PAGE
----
Regarding the seamless transition between the Mexican growing season and the Texas growing season, Mr. McClung said that the practice of Texas shippers selling Mexican product is an important one for the Texas produce industry. Two decades ago, Texas was the third-largest grower-shipper of fruits and vegetables, behind California and Florida. In 2001, when the U.S. Department of Agriculture passed out the specialty block grants and based the amounts awarded on sales, it listed Texas as tied with New York for 10th place as a producer of fruits and vegetables.
?That may be true," said Mr. McClung, "but if you count the fruits and vegetables sold by Texas shippers, I think we are as large as we have ever been, and probably larger. That is a very important fact that people overlook."
In this increasingly global produce economy, Texas shippers still play a top-tier role if one does not quibble about the geographic location of the fields they control. One might wonder if it truly matters which side of the Rio Grande river the crop is grown.
For the most part, Mexican growers are producing similar varieties to U.S. standards for sweetness and pungency, with U.S. dollars. The onions are, in fact, grown for U.S. consumption.
The Onion House executive said that the pungency and the sweetness of the onion have become all important. As the crop shifts to Texas, his company, like many of the onion grower-shippers in the area, will continually test the onions for their pungency. The onions are laboratory tested for pyruvic acid.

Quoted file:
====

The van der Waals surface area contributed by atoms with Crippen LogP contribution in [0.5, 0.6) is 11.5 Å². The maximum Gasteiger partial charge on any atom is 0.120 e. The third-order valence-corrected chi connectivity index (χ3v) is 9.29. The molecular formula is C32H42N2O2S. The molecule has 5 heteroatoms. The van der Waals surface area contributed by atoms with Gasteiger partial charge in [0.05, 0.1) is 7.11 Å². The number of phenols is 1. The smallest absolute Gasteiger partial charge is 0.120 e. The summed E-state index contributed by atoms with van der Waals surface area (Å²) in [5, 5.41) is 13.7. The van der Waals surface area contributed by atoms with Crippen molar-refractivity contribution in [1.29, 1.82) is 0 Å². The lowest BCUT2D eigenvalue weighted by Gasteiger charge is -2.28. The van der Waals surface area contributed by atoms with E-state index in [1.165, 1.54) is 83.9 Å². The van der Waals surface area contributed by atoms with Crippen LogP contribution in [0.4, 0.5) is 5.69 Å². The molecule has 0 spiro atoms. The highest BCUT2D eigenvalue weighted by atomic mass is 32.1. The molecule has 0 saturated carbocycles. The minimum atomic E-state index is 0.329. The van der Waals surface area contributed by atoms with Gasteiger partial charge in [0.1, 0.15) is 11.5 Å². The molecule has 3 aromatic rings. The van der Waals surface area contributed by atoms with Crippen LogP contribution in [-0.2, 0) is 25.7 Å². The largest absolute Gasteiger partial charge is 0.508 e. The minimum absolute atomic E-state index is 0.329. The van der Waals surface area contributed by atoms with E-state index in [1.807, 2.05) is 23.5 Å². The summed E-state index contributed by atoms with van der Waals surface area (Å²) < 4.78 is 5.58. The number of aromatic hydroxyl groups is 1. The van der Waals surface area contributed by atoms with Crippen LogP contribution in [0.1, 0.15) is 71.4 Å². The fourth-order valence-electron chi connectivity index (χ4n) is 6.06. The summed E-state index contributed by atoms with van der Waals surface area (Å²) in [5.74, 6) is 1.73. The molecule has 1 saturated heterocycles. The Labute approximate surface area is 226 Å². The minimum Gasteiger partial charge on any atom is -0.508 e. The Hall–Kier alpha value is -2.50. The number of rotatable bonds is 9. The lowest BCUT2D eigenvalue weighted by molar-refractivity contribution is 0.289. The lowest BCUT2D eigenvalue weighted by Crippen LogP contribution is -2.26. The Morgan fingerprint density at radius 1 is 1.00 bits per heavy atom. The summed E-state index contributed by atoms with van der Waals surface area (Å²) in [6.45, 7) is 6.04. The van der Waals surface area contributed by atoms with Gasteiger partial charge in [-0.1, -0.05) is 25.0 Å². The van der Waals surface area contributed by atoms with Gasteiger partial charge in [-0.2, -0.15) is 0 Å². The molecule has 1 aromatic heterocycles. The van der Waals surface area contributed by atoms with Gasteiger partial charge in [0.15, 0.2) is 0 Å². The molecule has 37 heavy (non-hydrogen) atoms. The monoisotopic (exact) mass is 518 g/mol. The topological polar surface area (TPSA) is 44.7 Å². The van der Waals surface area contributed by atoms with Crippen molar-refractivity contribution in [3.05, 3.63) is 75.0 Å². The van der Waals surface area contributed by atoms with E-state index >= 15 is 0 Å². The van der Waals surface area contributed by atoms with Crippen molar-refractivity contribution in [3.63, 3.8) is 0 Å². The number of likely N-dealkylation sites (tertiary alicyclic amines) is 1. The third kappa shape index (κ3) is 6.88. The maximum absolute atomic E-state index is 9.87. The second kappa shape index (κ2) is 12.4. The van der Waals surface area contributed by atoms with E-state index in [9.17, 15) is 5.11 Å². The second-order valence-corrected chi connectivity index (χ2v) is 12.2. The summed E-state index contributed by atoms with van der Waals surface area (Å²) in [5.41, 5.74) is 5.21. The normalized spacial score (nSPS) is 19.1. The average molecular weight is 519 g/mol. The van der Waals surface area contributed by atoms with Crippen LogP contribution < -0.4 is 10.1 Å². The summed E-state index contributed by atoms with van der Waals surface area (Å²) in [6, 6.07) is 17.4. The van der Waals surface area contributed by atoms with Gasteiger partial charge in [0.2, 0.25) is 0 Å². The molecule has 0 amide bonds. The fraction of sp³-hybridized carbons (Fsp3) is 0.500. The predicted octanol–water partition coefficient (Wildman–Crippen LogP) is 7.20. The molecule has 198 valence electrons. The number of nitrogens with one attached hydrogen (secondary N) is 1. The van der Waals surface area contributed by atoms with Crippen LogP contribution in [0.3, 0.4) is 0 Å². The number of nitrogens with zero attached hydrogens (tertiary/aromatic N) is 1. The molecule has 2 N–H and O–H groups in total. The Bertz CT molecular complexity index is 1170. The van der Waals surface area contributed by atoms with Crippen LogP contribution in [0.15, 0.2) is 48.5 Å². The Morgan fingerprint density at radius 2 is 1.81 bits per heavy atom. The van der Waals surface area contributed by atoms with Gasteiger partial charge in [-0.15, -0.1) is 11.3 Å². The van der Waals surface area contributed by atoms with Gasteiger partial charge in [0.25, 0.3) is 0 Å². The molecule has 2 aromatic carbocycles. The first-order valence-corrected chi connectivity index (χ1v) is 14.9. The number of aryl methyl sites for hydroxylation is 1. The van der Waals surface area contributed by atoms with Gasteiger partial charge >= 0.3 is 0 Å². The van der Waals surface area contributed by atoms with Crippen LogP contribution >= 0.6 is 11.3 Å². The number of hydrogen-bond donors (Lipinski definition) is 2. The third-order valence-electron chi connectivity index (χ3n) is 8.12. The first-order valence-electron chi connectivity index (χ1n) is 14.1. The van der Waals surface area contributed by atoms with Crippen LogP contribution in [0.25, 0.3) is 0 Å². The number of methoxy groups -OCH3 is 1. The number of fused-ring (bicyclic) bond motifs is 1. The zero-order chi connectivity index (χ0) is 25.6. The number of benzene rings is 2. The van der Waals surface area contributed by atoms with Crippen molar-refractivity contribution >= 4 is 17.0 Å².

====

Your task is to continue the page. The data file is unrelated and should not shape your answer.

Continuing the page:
?If it has a score of five or greater, they are marketed as "Texas onions." If it is less than five, we sell them as "Texas Sweet Onions."?
The Texas Sweet Onion has a storied history ever since university researchers produced the Texas 1015 almost two decades ago. That open-pollinated variety put Texas on the sweet onion map. Though the "1015? designation is still used, it now includes a modifier, calling it "1015-type? onions.
Mr. Holmes said that there really aren?t any original 1015 onions around anymore, as the industry has actually advanced to far better and sweeter varieties. "You can?t even buy an original 1015 anymore," he quipped.
Mr. McClung said that it was an issue for a few years, as some growers were marketing what they were calling direct descendants of the original 1015. But most growers have switched to 1015-type onions, which means they are sweet onions and typically are planted in the window surrounding Oct. 15, which is how the original "1015? got its name.
Both Messrs. Holmes and Bearden agreed that the "Texas 1015? name still has clout. In fact, with the turnover at retail, there are some buyers ordering, and swearing by, 1015 onions who have probably never actually bought one.
Mr. McClung said that his association has done research showing that Texas may need a new marketing hook. As explained, the 1015 designation actually refers to a specific onion. Mr. Holmes said that many shippers believe Texas might want to go the route of Vidalia and build up the geographic origin as opposed to a specific variety. That allows for equity to be built up in the name even as the varieties change.
Over the years, the Vidalia onion variety has obviously changed, yet consumers can identify with the geographic destination.
Mr. McClung said that his association is working on this effort, but it is at least a year away from fruition.